After Always Investigating revealed payroll problems because of last-century technology, the state is now shopping for a new system. But how much will this and other big information technology projects cost taxpayers?
We looked into not only what the sticker price might be for some of the largest high-tech investments on the state's list, but how can the costs be controlled and success guaranteed?
Last year, after workers complained to Always Investigating about late pay, we tracked down the problems to the state's antiquated payroll system -- decades old and some of it on paper-and-pencil index cards. That's now teed up for replacement with the state asking for bids this week on a payroll overhaul.
"The RFP (request for proposals) is open-ended so they can either take it out and run it themselves on their system, some companies do that, or they can help us build our own system and run it here with the state workers," explained state comptroller Doug Murdock.
The cost estimate isn't being revealed so the bids won't be tainted. But the governor put an extra $15 million in his proposed budget on top of other already-planned capital investments, in part to cover the payroll upgrade.
"We have about 80,000 people that get paychecks from the state payroll every year and we can't do anything else unless we're paying people," Murdock said. "We can't afford to take chances with something as important as payroll."
But could fixing it cost you a lot more than expected? The state's history managing big-tech projects begs that question:
- Take the tax system modernization, nearly $90 million for a system the state said has to be scrapped.
- The same tech vendor from the tax project became one of many under auditor scrutiny over the now defunct Hawaii Health Connector, a $130-plus million debacle now abandoned.
- The state is locked in a legal battle over an incomplete highway money system it dumped more than $14 million on before pulling the plug.
Why will something like this be any different this time?
"I think one of the important things is we did a lot of market research before we started and wrote the RFP, so we know exactly what these companies can and cannot do," Murdock said. "We're also going to try to use more government workers in the process of configuring the system and less of the contractor's employees. So as we're going along, we really will be comfortable setting up the system ourselves so when the contractors go away, we'll still be able to run it. We need to have state workers who can run these systems."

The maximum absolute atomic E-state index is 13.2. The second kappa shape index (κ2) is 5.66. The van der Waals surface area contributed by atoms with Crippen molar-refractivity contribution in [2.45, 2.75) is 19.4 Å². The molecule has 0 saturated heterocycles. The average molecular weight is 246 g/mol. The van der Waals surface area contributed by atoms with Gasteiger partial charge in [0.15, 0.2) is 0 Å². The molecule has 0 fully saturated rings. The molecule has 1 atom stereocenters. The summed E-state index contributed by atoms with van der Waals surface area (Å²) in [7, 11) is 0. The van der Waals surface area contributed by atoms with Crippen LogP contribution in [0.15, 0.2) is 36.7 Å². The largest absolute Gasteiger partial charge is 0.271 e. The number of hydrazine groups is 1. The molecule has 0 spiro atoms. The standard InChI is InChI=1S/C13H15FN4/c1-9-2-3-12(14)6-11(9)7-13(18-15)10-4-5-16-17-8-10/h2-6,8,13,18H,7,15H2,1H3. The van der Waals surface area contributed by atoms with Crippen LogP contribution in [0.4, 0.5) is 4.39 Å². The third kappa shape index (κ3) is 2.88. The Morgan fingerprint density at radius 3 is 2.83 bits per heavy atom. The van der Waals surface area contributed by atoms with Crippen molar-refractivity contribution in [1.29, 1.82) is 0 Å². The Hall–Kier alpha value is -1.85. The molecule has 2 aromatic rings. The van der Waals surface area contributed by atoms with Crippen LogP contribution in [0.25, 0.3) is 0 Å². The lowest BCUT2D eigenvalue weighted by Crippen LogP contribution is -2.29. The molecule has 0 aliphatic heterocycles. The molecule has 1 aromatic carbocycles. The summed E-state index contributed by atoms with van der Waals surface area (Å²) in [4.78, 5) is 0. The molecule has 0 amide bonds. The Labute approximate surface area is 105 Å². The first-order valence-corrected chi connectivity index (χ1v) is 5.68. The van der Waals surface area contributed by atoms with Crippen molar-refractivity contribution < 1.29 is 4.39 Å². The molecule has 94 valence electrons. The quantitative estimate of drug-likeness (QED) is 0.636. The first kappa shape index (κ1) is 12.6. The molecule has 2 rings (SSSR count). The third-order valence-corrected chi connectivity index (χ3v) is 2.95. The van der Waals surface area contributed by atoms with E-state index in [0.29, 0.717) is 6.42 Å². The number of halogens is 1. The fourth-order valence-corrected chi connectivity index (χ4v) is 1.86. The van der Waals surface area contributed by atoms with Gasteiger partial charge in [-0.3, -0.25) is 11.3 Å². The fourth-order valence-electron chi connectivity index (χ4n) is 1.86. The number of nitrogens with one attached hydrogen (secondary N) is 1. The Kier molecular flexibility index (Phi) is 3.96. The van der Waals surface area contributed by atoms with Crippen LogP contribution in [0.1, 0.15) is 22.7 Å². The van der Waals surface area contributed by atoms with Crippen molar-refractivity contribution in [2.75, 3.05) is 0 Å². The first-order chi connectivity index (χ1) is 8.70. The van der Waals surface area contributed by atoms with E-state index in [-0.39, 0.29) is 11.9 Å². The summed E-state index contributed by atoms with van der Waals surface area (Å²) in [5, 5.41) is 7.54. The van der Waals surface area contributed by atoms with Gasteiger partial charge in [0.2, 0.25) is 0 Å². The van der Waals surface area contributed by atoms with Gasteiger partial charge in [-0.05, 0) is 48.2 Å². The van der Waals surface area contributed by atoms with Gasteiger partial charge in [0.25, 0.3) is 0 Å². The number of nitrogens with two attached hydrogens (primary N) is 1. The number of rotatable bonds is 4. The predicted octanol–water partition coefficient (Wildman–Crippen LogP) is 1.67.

Running new systems has been part of the problem over at the Department of Human Services.
A public benefits system called Kolea started out with a base price of more than $80 million. It's now up to nearly $150 million of mostly federal money. Front-line workers complain it's made Medicaid qualification more cumbersome, and a state audit said the pricey project was rushed without defining how it was going to be used.
"That should have been done ahead of putting out the RFP so you have a process that you're then going to build a system that would support," said state auditor Jan Yamane, "as opposed to contracting for a system and building the process as you go."
Kolea's next major phase will at least double or triple its current scope by adding qualifications for food and cash assistance, child welfare and adult protection. That should be out for bid this year, but at what cost to taxpayers and can we make a crucial deadline?
"The only limitation we have in time is to make use of enhanced funding from the feds," said Rachael Wong, director of the Department of Human Services. "That ends in December 2018, and that's a 90-10 match."
Both departments -- the one in charge of payroll and the one covering public welfare -- say they're working with the state IT department and the procurement office to rein in spending and keep contractors in line.
"The vendors will have to go through gates with all three offices in order to be successful," Murdock said.
"The state's newly implemented IT governance processes will require state-executed contracts to include all necessary functional and technical requirements, including measurable performance delivery metrics in order to approve and remit contract payments," CIO Todd Nacapuy told KHON2 in a statement. "Should the contract delivery metrics not be met as determined by the designated state contract administrator, the state will reserve the right to withhold payment delivery due to insufficient performance."
Lawmakers question if that's enough. They're moving on a slew of bills to cover audits, more training, better tracking and checking of fair prices, and even considering a vendor's past performance when they put in a new bid.
We'll follow up to see if all of this helps keep better tabs on your tax dollars.